PARSE's Advancement Rule - Bad?

The following behavior in Red seems pretty reasonable, doesn't it?

red>> str: "aaa"
== "aaa"

red>> parse str [any [remove "a"]]
== true

red>> str
== ""

So why doesn't R3-Alpha do the same?

r3-alpha>> str: "aaa"
== "aaa"

r3-alpha>> parse str [any [remove "a"]]
== false

r3-alpha>> str
== "aa"

Believe it or not, this was by design. The concept is that if a rule doesn't advance the index, it isn't considered "successful":

I am not a fan. A successful rule is one that matched. The REMOVE matched.

While the REMOVE works in Red, it seems there's still some infinite-loop-avoidance through an advancement in the rules:

red>> parse "a" [any [ahead "a"]]
== false

I'm not sure where to draw the line. Personally I'd think that should be an infinite loop. Last I checked, this is a language where infinite loops are possible in a general sense, and it's counter-intuitive to me to see mystery behaviors trying to avoid them

Not excusing this avoidance in any way, but Parse has a checkered past with infinite loops.

Consider in Rebol 2 the difference hitting ESCAPE while performing the following:

parse "" [any []] ; unbreakable infinite loop
parse "" [any [()]] ; breakable infinite loop

This perhaps explains the reluctance to allow unfettered looping. On initial inspection, R3Alpha eventually returns TRUE for parse "" [while []]β€”it may be the unbreakable nature of Parse loops were already mitigated(?).

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Well that has has been recently addressed, so in Ren-C you can break a forever [] (now CYCLE). You'd be able to break an infinite looping PARSE, too.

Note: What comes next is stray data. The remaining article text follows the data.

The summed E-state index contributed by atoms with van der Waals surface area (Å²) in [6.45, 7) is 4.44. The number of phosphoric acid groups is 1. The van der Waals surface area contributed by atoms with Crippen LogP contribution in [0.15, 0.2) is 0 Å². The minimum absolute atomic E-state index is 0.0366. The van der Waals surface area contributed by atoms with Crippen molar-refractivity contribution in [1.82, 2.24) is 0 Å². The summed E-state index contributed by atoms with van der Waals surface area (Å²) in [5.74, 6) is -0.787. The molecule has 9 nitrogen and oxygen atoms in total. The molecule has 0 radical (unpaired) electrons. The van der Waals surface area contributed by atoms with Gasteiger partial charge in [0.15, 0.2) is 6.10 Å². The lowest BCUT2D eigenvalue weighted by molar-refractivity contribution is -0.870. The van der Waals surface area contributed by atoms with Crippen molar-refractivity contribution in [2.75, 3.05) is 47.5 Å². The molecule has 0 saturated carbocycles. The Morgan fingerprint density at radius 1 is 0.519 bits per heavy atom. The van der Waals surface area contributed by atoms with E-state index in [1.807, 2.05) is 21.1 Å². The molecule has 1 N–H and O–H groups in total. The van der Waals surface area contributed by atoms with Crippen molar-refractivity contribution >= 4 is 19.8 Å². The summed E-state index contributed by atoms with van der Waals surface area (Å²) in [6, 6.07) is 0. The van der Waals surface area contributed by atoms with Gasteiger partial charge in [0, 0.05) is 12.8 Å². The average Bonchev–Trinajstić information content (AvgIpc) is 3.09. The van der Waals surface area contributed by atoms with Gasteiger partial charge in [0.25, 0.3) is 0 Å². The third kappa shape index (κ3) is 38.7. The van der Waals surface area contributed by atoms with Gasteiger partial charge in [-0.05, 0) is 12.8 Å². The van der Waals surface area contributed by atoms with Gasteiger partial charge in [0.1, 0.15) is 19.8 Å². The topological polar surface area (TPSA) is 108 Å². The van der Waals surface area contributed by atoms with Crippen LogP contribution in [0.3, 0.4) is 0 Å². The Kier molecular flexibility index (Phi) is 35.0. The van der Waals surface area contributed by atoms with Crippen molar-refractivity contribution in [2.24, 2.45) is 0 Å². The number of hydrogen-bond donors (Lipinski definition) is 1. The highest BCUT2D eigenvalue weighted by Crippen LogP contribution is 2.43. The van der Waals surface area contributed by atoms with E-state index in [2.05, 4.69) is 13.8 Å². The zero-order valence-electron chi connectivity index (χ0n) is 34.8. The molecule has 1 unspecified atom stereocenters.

[] is a match on any input. And I'd like some [] to be an infinite loop.

I mention in my linked post that sometimes decaying to infinite loops is a feature...and here it certainly can be. Consider some [:(...)]. It may be that on one iteration it evaluates to null and hence vaporizes. But on the next pass it might evaluate to a rule which splices.

(Curiously, there's a difference between some [:(...)] and some :(...), because the first evaluates the group on each pass while the second evaluates just once. To understand why, see "When should parse rules notice changes?")

...and with that...I'm convinced...

The progress rule is bad mojo. Let's toss it.

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Bad cancellation may have played a role, but I found out what the actual reason was:

Ladislav wanted a: [any b] to be an iterative equivalent of the recursive a: [b a |] Then, he wanted this to produce i = 3:

a: [a |]
parse "" [(i: 0) 3 [["a" |] (i: i + 1)] end]

If you mix all that in with the desire to have any [... | end] not be an infinite loop, something has to give somewhere. But I think the "no progress" rule is the wrong answer.

Ren-C solves this with an explicit FURTHER combinator, that you can use if you want to insist that a rule makes progress. And in reality, many common cases are handled by the new WHILE via while [not <end>] [...].

It seems like the right answer to me!

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